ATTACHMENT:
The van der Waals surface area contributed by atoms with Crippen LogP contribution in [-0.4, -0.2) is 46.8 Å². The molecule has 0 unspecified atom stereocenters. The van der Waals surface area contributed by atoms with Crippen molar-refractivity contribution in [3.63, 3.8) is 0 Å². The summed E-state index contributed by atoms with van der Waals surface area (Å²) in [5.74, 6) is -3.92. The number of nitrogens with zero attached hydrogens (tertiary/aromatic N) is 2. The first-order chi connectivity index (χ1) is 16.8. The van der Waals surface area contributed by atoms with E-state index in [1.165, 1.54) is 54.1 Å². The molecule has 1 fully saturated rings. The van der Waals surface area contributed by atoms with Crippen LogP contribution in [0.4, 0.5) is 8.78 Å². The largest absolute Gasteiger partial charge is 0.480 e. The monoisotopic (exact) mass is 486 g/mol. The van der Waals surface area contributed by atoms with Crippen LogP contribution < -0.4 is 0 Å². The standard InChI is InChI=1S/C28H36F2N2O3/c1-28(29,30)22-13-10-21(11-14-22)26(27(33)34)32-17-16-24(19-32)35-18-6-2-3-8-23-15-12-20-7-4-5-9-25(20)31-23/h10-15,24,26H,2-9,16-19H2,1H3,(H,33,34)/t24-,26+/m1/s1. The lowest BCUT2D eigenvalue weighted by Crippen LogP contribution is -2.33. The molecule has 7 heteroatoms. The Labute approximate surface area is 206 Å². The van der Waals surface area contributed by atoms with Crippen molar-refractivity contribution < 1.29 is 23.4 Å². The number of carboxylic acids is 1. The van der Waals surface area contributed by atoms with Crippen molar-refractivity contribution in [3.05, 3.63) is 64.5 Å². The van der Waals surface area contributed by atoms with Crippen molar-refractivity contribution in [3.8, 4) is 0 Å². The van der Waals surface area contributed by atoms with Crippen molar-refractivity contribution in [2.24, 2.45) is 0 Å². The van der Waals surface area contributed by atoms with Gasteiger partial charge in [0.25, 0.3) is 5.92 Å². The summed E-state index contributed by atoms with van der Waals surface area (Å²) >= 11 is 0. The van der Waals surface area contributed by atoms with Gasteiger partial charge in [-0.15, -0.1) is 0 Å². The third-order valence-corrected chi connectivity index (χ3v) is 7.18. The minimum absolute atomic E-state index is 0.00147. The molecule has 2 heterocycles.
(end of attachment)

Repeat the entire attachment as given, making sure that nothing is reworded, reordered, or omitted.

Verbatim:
The van der Waals surface area contributed by atoms with Crippen LogP contribution in [-0.4, -0.2) is 46.8 Å². The molecule has 0 unspecified atom stereocenters. The van der Waals surface area contributed by atoms with Crippen molar-refractivity contribution in [3.63, 3.8) is 0 Å². The summed E-state index contributed by atoms with van der Waals surface area (Å²) in [5.74, 6) is -3.92. The number of nitrogens with zero attached hydrogens (tertiary/aromatic N) is 2. The first-order chi connectivity index (χ1) is 16.8. The van der Waals surface area contributed by atoms with E-state index in [1.165, 1.54) is 54.1 Å². The molecule has 1 fully saturated rings. The van der Waals surface area contributed by atoms with Crippen LogP contribution in [0.4, 0.5) is 8.78 Å². The largest absolute Gasteiger partial charge is 0.480 e. The monoisotopic (exact) mass is 486 g/mol. The van der Waals surface area contributed by atoms with Crippen LogP contribution < -0.4 is 0 Å². The standard InChI is InChI=1S/C28H36F2N2O3/c1-28(29,30)22-13-10-21(11-14-22)26(27(33)34)32-17-16-24(19-32)35-18-6-2-3-8-23-15-12-20-7-4-5-9-25(20)31-23/h10-15,24,26H,2-9,16-19H2,1H3,(H,33,34)/t24-,26+/m1/s1. The lowest BCUT2D eigenvalue weighted by Crippen LogP contribution is -2.33. The molecule has 7 heteroatoms. The Labute approximate surface area is 206 Å². The van der Waals surface area contributed by atoms with Crippen molar-refractivity contribution < 1.29 is 23.4 Å². The number of carboxylic acids is 1. The van der Waals surface area contributed by atoms with Crippen molar-refractivity contribution in [3.05, 3.63) is 64.5 Å². The van der Waals surface area contributed by atoms with Crippen molar-refractivity contribution in [3.8, 4) is 0 Å². The van der Waals surface area contributed by atoms with Crippen molar-refractivity contribution in [2.24, 2.45) is 0 Å². The van der Waals surface area contributed by atoms with Gasteiger partial charge in [0.25, 0.3) is 5.92 Å². The summed E-state index contributed by atoms with van der Waals surface area (Å²) >= 11 is 0. The van der Waals surface area contributed by atoms with Gasteiger partial charge in [-0.15, -0.1) is 0 Å². The third-order valence-corrected chi connectivity index (χ3v) is 7.18. The minimum absolute atomic E-state index is 0.00147. The molecule has 2 heterocycles.